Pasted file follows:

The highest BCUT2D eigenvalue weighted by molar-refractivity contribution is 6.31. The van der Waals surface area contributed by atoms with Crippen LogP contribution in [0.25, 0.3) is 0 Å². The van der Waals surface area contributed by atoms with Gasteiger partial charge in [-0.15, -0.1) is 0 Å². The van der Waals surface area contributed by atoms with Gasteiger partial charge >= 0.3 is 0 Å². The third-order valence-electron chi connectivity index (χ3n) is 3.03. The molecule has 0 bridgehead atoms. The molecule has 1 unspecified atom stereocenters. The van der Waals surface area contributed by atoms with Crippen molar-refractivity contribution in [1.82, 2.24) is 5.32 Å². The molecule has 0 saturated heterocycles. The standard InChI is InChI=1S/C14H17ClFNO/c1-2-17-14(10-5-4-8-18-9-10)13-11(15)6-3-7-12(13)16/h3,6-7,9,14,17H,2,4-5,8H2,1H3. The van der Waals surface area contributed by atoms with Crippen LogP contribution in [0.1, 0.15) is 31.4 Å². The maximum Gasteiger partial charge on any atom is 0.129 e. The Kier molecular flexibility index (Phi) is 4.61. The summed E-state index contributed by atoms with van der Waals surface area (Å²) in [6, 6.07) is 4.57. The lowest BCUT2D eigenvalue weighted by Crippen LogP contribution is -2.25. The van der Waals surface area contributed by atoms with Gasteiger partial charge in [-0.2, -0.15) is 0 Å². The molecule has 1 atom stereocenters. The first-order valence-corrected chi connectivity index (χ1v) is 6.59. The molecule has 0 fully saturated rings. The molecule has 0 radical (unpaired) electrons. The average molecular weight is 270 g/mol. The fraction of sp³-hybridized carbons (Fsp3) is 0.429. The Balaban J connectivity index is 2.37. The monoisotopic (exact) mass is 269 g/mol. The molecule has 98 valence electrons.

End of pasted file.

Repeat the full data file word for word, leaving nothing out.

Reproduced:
The highest BCUT2D eigenvalue weighted by molar-refractivity contribution is 6.31. The van der Waals surface area contributed by atoms with Crippen LogP contribution in [0.25, 0.3) is 0 Å². The van der Waals surface area contributed by atoms with Gasteiger partial charge in [-0.15, -0.1) is 0 Å². The van der Waals surface area contributed by atoms with Gasteiger partial charge >= 0.3 is 0 Å². The third-order valence-electron chi connectivity index (χ3n) is 3.03. The molecule has 0 bridgehead atoms. The molecule has 1 unspecified atom stereocenters. The van der Waals surface area contributed by atoms with Crippen molar-refractivity contribution in [1.82, 2.24) is 5.32 Å². The molecule has 0 saturated heterocycles. The standard InChI is InChI=1S/C14H17ClFNO/c1-2-17-14(10-5-4-8-18-9-10)13-11(15)6-3-7-12(13)16/h3,6-7,9,14,17H,2,4-5,8H2,1H3. The van der Waals surface area contributed by atoms with Crippen LogP contribution in [0.1, 0.15) is 31.4 Å². The maximum Gasteiger partial charge on any atom is 0.129 e. The Kier molecular flexibility index (Phi) is 4.61. The summed E-state index contributed by atoms with van der Waals surface area (Å²) in [6, 6.07) is 4.57. The lowest BCUT2D eigenvalue weighted by Crippen LogP contribution is -2.25. The van der Waals surface area contributed by atoms with Gasteiger partial charge in [-0.2, -0.15) is 0 Å². The molecule has 1 atom stereocenters. The first-order valence-corrected chi connectivity index (χ1v) is 6.59. The molecule has 0 fully saturated rings. The molecule has 0 radical (unpaired) electrons. The average molecular weight is 270 g/mol. The fraction of sp³-hybridized carbons (Fsp3) is 0.429. The Balaban J connectivity index is 2.37. The monoisotopic (exact) mass is 269 g/mol. The molecule has 98 valence electrons.